At the same time, recruiters might just not be familiar with these resume formats, or think that you’re just trying to hide the fact that you’re not experienced, and disqualify you based on that.
So, the rule of thumb - when in doubt, go for the reverse-chronological resume.
Looking for CV writing tips instead? Here's our full guide on how to write a CV!
How to Beat the ATS Software
Did you know that 75% of resumes don’t even make it to the hiring manager?
Instead, they get scanned by ATS software, which evaluates your resume and decides whether it’s relevant enough for the hiring manager to give it a look.
At first, ATS software was used by larger companies that receive thousands of applications daily as a way to filter out irrelevant applicants. Today, though, studies show that most companies use ATS to evaluate applicants.
As worrying as this thought may be, you’ll be glad to know there is a way to beat ATS and get your resume on top of the hiring manager’s desk:
Creating an ATS-friendly resume!
Here is a handy list of our top tips for making a resume that beats applicant tracking systems:
- Place your contact information at the top of your resume.
- Sprinkle specific keywords from the job description throughout your resume.
- Avoid using graphics or charts as part of your resume.
- Save your resume in PDF format.
7 Other Resume Resources
Picking the right resume format is just the first step in creating a convincing resume.
Want to learn how to make a resume that lands you the job?
Check out some of our best career resources!
- Job Search Masterclass - This one’s our flagship e-book. It covers literally everything you need to know about job-search: how to make a resume, how to write a cover letter, how to apply for jobs effectively, what are the most common job interview questions, and a LOT more. The book is jam-packed with value, and illustrated, making it an extremely easy read.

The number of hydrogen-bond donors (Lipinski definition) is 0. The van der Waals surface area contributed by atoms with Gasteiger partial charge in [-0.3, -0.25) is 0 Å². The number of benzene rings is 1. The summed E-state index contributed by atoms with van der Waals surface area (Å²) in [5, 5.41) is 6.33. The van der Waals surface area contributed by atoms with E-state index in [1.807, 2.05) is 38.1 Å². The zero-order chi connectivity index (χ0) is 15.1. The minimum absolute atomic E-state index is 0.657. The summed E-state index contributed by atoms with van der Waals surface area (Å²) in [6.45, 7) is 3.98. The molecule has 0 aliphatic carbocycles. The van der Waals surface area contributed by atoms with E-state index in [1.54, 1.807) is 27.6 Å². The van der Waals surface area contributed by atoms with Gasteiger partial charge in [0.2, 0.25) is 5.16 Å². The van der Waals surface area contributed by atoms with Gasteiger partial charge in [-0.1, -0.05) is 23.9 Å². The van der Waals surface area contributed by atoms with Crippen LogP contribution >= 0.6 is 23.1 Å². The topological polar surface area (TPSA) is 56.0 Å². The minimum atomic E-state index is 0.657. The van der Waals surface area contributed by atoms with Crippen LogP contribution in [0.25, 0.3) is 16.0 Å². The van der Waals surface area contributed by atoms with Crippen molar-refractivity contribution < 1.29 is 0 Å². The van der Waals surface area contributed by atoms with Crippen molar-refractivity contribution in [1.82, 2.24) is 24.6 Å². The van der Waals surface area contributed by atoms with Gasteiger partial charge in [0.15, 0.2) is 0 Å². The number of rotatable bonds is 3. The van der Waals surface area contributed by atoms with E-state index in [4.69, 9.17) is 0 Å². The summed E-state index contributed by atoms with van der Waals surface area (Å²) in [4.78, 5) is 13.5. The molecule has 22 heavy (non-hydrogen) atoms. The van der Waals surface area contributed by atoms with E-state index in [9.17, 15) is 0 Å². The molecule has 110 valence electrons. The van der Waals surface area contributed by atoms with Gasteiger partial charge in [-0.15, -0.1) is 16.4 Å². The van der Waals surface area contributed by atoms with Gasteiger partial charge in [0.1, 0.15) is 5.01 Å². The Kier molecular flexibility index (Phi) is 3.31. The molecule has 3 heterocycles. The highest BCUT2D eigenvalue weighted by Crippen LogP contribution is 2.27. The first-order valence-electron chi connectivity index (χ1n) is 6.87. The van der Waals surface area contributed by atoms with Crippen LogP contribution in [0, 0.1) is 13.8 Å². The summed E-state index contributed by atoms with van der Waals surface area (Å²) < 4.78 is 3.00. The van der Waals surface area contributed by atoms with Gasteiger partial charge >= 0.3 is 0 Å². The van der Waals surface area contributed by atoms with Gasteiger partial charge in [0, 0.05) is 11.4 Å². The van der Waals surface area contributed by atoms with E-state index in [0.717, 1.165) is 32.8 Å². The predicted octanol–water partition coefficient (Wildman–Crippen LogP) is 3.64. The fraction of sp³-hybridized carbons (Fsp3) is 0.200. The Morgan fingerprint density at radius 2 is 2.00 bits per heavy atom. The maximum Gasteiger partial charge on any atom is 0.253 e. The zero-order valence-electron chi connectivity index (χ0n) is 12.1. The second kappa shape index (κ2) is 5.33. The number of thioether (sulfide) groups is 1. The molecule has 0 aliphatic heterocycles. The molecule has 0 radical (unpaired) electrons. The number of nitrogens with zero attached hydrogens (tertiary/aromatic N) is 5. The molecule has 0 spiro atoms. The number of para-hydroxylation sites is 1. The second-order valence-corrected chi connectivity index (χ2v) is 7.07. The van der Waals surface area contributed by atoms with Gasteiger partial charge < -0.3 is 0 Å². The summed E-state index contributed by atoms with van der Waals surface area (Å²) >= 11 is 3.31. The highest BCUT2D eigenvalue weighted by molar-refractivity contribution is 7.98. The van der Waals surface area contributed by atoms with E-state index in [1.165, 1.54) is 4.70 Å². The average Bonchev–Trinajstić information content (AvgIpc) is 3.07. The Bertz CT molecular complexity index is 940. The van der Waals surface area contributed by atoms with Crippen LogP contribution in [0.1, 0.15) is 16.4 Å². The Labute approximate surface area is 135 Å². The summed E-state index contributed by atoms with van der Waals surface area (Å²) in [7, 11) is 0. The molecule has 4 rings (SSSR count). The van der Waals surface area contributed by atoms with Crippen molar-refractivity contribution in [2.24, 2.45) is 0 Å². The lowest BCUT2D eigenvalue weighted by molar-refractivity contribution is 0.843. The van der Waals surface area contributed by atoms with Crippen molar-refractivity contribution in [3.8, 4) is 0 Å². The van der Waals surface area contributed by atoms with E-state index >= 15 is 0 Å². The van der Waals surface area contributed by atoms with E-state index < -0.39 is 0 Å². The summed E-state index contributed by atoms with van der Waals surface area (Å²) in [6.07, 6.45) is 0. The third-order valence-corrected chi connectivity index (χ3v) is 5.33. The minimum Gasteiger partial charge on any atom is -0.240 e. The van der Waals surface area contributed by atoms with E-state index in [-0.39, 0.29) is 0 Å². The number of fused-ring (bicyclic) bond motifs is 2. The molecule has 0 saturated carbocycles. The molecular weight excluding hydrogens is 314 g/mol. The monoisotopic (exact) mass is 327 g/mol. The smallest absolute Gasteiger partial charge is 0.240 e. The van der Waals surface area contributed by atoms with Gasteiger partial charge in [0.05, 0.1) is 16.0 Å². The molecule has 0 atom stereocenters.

- How to Make a Resume - Our comprehensive guide on how to make a resume from A to Z.
- Interview Questions And Answers - Have a hard time with job interviews? This guide features ALL the most common job interview questions that you might encounter.
- How to Write a Cover Letter - Our ultimate guide on writing a cover letter (free templates included!)
- 50+ Resume Examples - Need some inspiration with your resume? Check out our resume examples for 50+ different positions and fields.
- 43+ Resume Tips - A complete list of all our resume tips, ordered by importance.
- 26+ Interview Mistakes - Whatever you do, avoid making these common interview mistakes.
And of course, for more industry-leading job-search advice, make sure to follow our career blog!
FAQ on Resume Formats
Do you still have some questions about resume formatting? We’ll get them answered here!
1. What’s the best resume format in 2023?
For the majority of job-seekers, the best resume format in 2023 is the reverse-chronological resume format. This resume format involves listing your resume information (e.g. your work experience and your education) starting with the most recent one and going backward through relevant jobs, degrees, or qualifications.
Here’s why the reverse chronological resume format is the best choice:
- It’s easy to read and skim through
- Hiring managers are familiar with it because it’s the most commonly used one
- It’s ATS-friendly, which means Applicant Tracking Systems can scan it with ease
- It brings your career progression and professional achievements into the spotlight